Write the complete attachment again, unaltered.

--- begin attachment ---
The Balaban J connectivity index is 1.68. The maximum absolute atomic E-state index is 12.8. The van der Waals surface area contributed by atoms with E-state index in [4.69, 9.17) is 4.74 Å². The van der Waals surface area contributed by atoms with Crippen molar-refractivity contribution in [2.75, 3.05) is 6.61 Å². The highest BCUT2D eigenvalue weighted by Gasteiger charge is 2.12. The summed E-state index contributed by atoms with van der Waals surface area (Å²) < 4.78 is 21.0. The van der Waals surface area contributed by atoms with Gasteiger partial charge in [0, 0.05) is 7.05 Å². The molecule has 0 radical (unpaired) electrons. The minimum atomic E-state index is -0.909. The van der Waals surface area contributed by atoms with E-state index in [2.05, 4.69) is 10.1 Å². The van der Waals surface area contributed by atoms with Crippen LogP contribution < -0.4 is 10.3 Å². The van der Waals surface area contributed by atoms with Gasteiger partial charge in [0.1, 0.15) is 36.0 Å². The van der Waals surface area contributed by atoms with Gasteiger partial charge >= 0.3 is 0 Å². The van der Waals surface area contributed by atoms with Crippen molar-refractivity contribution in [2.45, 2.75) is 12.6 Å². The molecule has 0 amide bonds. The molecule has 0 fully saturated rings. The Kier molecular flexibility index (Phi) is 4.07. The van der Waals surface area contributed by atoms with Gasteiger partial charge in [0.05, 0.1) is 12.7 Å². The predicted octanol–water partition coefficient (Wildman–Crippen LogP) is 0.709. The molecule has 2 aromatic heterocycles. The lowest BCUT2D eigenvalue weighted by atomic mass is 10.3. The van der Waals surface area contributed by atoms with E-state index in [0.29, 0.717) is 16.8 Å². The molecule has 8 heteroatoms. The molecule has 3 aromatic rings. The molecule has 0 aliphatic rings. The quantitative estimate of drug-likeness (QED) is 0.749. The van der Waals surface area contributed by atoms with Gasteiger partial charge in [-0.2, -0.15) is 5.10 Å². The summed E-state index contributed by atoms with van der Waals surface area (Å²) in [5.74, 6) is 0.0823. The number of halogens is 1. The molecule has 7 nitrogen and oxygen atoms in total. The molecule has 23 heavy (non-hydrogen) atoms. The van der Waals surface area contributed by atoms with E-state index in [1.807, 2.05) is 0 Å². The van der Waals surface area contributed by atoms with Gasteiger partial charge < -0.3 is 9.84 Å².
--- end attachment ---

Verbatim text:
The Balaban J connectivity index is 1.68. The maximum absolute atomic E-state index is 12.8. The van der Waals surface area contributed by atoms with E-state index in [4.69, 9.17) is 4.74 Å². The van der Waals surface area contributed by atoms with Crippen molar-refractivity contribution in [2.75, 3.05) is 6.61 Å². The highest BCUT2D eigenvalue weighted by Gasteiger charge is 2.12. The summed E-state index contributed by atoms with van der Waals surface area (Å²) < 4.78 is 21.0. The van der Waals surface area contributed by atoms with Gasteiger partial charge in [0, 0.05) is 7.05 Å². The molecule has 0 radical (unpaired) electrons. The minimum atomic E-state index is -0.909. The van der Waals surface area contributed by atoms with E-state index in [2.05, 4.69) is 10.1 Å². The van der Waals surface area contributed by atoms with Crippen LogP contribution < -0.4 is 10.3 Å². The van der Waals surface area contributed by atoms with Gasteiger partial charge in [0.1, 0.15) is 36.0 Å². The van der Waals surface area contributed by atoms with Gasteiger partial charge >= 0.3 is 0 Å². The van der Waals surface area contributed by atoms with Crippen molar-refractivity contribution in [2.45, 2.75) is 12.6 Å². The molecule has 0 amide bonds. The molecule has 0 fully saturated rings. The Kier molecular flexibility index (Phi) is 4.07. The van der Waals surface area contributed by atoms with Gasteiger partial charge in [0.05, 0.1) is 12.7 Å². The predicted octanol–water partition coefficient (Wildman–Crippen LogP) is 0.709. The molecule has 2 aromatic heterocycles. The lowest BCUT2D eigenvalue weighted by atomic mass is 10.3. The van der Waals surface area contributed by atoms with E-state index in [0.29, 0.717) is 16.8 Å². The molecule has 8 heteroatoms. The molecule has 3 aromatic rings. The molecule has 0 aliphatic rings. The quantitative estimate of drug-likeness (QED) is 0.749. The van der Waals surface area contributed by atoms with Gasteiger partial charge in [-0.2, -0.15) is 5.10 Å². The summed E-state index contributed by atoms with van der Waals surface area (Å²) in [5.74, 6) is 0.0823. The number of halogens is 1. The molecule has 7 nitrogen and oxygen atoms in total. The molecule has 23 heavy (non-hydrogen) atoms. The van der Waals surface area contributed by atoms with E-state index in [1.807, 2.05) is 0 Å². The van der Waals surface area contributed by atoms with Gasteiger partial charge < -0.3 is 9.84 Å².